Like a lot of events this summer, the Labour Day Picnic in Riverside Park is making a comeback. The event held by the Guelph & District Labour Council has cancelled in 2020 and 2021 due to COVID-19 and replaced with a Labour Day parade, but this Monday it’s hot dogs and samosas and solidarity in-person just like old times, and probably with a lot of political talk as well.
“Labour Day is an opportunity for us to be together in celebration, but also to discuss the things that matter most to workers,” said Labour Council president Jennifer Hesch in a media release.
“Community and solidarity are important to union members, and we’re happy to be able to welcome everyone to this event once again. We encourage members to bring a friend, a family member, a neighbour or a co-worker to the event. Let them see the amazing community of workers we have built and show them the strength of union solidarity.”
Of course, Hersch is the vice-president and chief negotiator the Upper Grand Elementary Teachers’ Federation of Ontario (ETFO), which represents local elementary school teachers, and labour relations with teachers will be very top of mind this fall. Last week, education workers represented by the Canadian Union of Public Employees (CUPE) set the date for a strike vote, which will be on September 23, and they’re unlikely to be the last ones to set such a date.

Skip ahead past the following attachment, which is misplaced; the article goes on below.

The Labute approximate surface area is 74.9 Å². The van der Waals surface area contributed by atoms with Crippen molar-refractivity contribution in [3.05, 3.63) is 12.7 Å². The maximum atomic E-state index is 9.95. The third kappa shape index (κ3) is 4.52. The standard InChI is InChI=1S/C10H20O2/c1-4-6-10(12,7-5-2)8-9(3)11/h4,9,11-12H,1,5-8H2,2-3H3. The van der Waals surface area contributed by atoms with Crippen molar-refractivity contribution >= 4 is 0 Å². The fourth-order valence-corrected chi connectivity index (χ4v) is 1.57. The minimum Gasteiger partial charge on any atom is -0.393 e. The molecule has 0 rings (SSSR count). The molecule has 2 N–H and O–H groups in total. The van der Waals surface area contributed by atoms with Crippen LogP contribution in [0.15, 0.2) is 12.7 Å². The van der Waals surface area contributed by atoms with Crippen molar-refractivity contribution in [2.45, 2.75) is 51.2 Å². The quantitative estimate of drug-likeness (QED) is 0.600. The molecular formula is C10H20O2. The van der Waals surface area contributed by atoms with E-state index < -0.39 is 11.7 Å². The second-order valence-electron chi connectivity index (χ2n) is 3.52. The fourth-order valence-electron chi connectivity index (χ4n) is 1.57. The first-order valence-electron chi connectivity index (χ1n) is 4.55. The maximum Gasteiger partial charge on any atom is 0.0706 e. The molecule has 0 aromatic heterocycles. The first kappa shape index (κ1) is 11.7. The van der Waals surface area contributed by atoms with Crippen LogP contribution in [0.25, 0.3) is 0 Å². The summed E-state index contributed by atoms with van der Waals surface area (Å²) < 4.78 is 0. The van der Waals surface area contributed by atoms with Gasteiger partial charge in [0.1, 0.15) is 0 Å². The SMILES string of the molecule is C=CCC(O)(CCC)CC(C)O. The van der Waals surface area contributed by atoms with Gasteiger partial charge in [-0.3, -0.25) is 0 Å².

There’s also the small matter of an election. Yes, relations between the City of Guelph and labour seem relatively calm after the smooth negotiation and approval of new contracts with CUPE workers earlier this summer, but the candidates running for school trustee might have to deal with the fallout of any potential job action by education and teachers.
But those education-specific issues are just tip of the iceberg for labour concerns. From affordable housing to creating a living wage to issues around the environment and other concerns, the Labour Council will also likely use the occasion of the picnic to promote a slate of candidates, or make endorsements of their preferred candidates in this fall’s election.
“Canada is in the midst of an affordability crisis and workers are the solution,” said Hesch. “It’s up to us to come together in solidarity and demand better from our decision-makers. Corporate greed has driven our economy for far too long. Worker power is the way forward, and it starts with strong organizing.”
The Labour Day Picnic takes place on Monday September 5 from noon to 3 pm in the Pavilion at Riverside Park.